by Haley Faith
As a well-seasoned whitetail hunter, I know all too well that once I squeeze my trigger or release, the work has just begun. There’s a moment right after I execute a shot, when everything feels still and silent, where I hope and pray all of my hard work and practice has paid off. Once I finally get my hands on my harvest, it’s a feeling that words just cannot describe. This is one of my favorite moments as a hunter. Recovering my harvest and celebrating my accomplishment is only the start though.
After the field dressing is done, and my deer is strung up, there’s one important thing left to do before I leave my deer to hang. I need to cut out the tenderloins! The tenderloins are just too good to wait for, and they will often get dried out if left on the deer while it ages.
My passion for going full circle with my meals shines through every time I harvest a deer. Aside from the first moment I put my hands on any whitetail I harvest, one of my favorite and most satisfying parts of being a hunter is when I get to take the first bite of the deer. Knowing where my food comes from, and knowing the work I put forth to put that meal on the table, is an empowering and humbling feeling. I appreciate each and every animal’s life I take in order to feed my family.
For my first archery buck, I decided to try something new with my tenderloins. Lately, I have seen a lot of venison and wild game recipes on social media that involve wrapping the meat in bacon. I decided I would jump on the band wagon because let’s face it, what isn’t better with bacon? The tenderloins I cooked were so delectable that I had to share this recipe!
I present to you all my Bacon-wrapped Venison Tenderloins!
-1/2 cup extra virgin olive oil
-1/4 cup balsamic vinegar
-2 tsp minced garlic (or if you are like me and LOVE garlic, add MORE)
-2 tsp onion powder
-2 tsp dried rosemary
-salt and pepper to taste
-1 package of thin sliced bacon (I prefer an Applewood smoked bacon)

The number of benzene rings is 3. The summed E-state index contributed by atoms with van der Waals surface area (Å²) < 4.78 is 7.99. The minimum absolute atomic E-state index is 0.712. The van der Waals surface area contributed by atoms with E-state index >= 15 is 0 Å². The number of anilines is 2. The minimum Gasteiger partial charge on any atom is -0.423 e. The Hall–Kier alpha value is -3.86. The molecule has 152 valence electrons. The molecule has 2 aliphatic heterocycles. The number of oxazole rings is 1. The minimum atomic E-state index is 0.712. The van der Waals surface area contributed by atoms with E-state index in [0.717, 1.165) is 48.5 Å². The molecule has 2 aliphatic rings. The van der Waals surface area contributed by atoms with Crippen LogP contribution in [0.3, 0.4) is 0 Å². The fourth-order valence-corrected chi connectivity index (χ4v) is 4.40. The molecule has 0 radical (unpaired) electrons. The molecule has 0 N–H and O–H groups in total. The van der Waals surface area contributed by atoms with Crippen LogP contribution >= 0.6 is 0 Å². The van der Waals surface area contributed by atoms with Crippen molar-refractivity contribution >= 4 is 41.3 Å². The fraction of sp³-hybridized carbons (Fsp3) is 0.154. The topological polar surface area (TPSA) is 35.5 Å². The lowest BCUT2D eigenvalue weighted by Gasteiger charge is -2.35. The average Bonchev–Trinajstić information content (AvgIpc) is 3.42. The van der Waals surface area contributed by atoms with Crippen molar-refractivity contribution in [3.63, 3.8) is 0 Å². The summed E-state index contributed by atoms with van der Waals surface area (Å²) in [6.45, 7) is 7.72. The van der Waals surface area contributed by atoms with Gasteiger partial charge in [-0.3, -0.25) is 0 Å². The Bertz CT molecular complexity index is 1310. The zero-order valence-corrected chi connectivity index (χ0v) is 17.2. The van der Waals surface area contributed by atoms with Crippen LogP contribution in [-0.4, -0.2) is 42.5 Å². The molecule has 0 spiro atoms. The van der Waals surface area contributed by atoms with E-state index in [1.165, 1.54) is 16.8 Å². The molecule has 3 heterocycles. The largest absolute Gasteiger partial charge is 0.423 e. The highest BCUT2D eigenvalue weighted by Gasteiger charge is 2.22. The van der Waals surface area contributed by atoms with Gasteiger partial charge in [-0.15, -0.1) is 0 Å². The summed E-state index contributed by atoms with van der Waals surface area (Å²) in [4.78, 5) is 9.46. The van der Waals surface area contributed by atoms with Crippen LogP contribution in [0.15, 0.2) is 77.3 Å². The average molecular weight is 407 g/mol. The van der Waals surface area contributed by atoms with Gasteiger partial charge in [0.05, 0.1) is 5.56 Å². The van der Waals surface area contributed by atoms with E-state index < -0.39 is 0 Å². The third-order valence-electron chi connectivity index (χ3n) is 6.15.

I like my venison to marinade all day at room temperature, so I prepped the tenderloins the morning I cooked them. After thoroughly washing the tenderloins, prep them with my simple “go-to” marinade that I use on most of my venison steaks and loins. Mix the “Marinade Ingredients” in a large liquid measuring cup. Put the tenderloins in a ziplock bag. Pour the marinade into the bag. Squeeze the air out, and seal the bag up.
If you want to save some time in the morning, I’ll fill you all in on a secret. Sometimes, I am lazy and am running late for work. On those days, I just put my tenderloins in a bag and eye ball all of the ingredients. I have used this marinade and these ingredients enough that I know what looks “right.” With a little shake-shake of the bag, after it is sealed of course, the ingredients will be mixed and your meat will be coated.
When you are ready for dinner, preheat the oven to 350 degree Fahrenheit. Remove the tenderloins from the marinade and place them on a cutting board. Reserve the remaining marinade for later on.
Wrap a piece of bacon around the end of the tenderloin, and secure it with a toothpick. I recommend securing the toothpicks in the meat horizontally, so the meat can lay flat on the pan. You want to wrap the bacon so that the loops travel down the piece of meat. Repeat this step until the loin is completely covered in bacon. For my small “South Jersey deer”, I used 4 slices of bacon per tenderloin.
Place the tenderloins on a foil-lined sheet pan. Drizzle a little of the remaining marinade over top of the loin.
Place the pan on the center rack of the oven. Bake the tenderloins for 7 minutes a side. (This bake time will have to be adjusted for larger/thicker pieces of meat.) After the first 7 minutes have passed, and your tenderloins have been flipped, heat a cast iron skillet to medium-high heat. When the oven timer goes off, place the tenderloins in the skillet. Cook them until the bacon is seared and crispy (only a minute or two per side).
When you’ve obtained your desired crispiness, remove the tenderloins from the skillet and place them on a clean cutting board.
Cover the tenderloin with foil, and let it rest for 10 minutes. This will allow the meat’s juices to redistribute and will savor the “goodness.”
Cut the meat between the toothpicks. You can eat the meat directly off the toothpicks if you are in the mood for finger food, or remove the toothpicks to serve.
My meat turned out medium, which is a little over-done for me. Next time, I think I will just pan-sear the tenderloin in a cast-iron skillet for 7 minutes a side. This will not be a problem if you have a larger piece of meat.
I paired my tenderloin with a garlic and herb butternut puree and a cranberry-feta-almond salad. In the past, I have also served tenderloin with homemade sweet potato fries, mashed sweet potatoes, garlic mashed potatoes, and one of my husband’s new favorites- roasted herb potatoes.
I hope you all ENJOY!!!
If you have any questions about this recipe, hunting, or me personally, don’t hesitate to reach out to me. I love connecting with others that share similar passions. I, like the rest of the GWG family, am always happy to share words of wisdom and encouragement.